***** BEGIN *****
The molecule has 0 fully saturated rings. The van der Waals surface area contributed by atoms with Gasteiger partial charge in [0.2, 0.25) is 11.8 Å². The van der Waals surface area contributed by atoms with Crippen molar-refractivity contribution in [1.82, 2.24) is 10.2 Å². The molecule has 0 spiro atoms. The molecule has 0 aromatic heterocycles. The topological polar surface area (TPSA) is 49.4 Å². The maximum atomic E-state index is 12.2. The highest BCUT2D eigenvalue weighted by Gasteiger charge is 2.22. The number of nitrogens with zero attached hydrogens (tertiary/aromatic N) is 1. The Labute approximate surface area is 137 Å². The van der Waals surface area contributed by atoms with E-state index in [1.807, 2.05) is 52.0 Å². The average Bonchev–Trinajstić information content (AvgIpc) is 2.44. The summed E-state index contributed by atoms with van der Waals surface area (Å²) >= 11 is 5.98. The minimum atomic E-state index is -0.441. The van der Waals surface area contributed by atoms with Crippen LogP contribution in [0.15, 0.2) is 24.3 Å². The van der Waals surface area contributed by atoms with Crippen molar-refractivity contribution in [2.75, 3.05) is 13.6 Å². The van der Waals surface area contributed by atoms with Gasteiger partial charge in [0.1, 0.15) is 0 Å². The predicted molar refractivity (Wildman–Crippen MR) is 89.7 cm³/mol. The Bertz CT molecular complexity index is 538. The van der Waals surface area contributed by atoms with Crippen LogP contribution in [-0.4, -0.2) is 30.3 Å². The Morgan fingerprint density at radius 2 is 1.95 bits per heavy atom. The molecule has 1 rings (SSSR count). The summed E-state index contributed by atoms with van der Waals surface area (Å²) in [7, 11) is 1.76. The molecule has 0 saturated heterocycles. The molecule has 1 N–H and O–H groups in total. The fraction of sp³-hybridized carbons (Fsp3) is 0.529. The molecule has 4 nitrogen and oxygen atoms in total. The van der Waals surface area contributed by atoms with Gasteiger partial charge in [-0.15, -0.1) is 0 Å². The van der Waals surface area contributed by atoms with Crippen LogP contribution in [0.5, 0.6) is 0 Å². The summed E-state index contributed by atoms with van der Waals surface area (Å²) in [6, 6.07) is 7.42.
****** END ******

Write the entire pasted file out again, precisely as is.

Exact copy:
The molecule has 0 fully saturated rings. The van der Waals surface area contributed by atoms with Gasteiger partial charge in [0.2, 0.25) is 11.8 Å². The van der Waals surface area contributed by atoms with Crippen molar-refractivity contribution in [1.82, 2.24) is 10.2 Å². The molecule has 0 spiro atoms. The molecule has 0 aromatic heterocycles. The topological polar surface area (TPSA) is 49.4 Å². The maximum atomic E-state index is 12.2. The highest BCUT2D eigenvalue weighted by Gasteiger charge is 2.22. The number of nitrogens with zero attached hydrogens (tertiary/aromatic N) is 1. The Labute approximate surface area is 137 Å². The van der Waals surface area contributed by atoms with E-state index in [1.807, 2.05) is 52.0 Å². The average Bonchev–Trinajstić information content (AvgIpc) is 2.44. The summed E-state index contributed by atoms with van der Waals surface area (Å²) >= 11 is 5.98. The minimum atomic E-state index is -0.441. The van der Waals surface area contributed by atoms with Crippen LogP contribution in [0.15, 0.2) is 24.3 Å². The van der Waals surface area contributed by atoms with Crippen molar-refractivity contribution in [2.75, 3.05) is 13.6 Å². The van der Waals surface area contributed by atoms with Gasteiger partial charge in [0.1, 0.15) is 0 Å². The predicted molar refractivity (Wildman–Crippen MR) is 89.7 cm³/mol. The Bertz CT molecular complexity index is 538. The van der Waals surface area contributed by atoms with Crippen LogP contribution in [-0.4, -0.2) is 30.3 Å². The Morgan fingerprint density at radius 2 is 1.95 bits per heavy atom. The molecule has 1 rings (SSSR count). The summed E-state index contributed by atoms with van der Waals surface area (Å²) in [7, 11) is 1.76. The molecule has 0 saturated heterocycles. The molecule has 1 N–H and O–H groups in total. The fraction of sp³-hybridized carbons (Fsp3) is 0.529. The molecule has 4 nitrogen and oxygen atoms in total. The van der Waals surface area contributed by atoms with Gasteiger partial charge in [-0.15, -0.1) is 0 Å². The van der Waals surface area contributed by atoms with Crippen LogP contribution in [0.5, 0.6) is 0 Å². The summed E-state index contributed by atoms with van der Waals surface area (Å²) in [6, 6.07) is 7.42.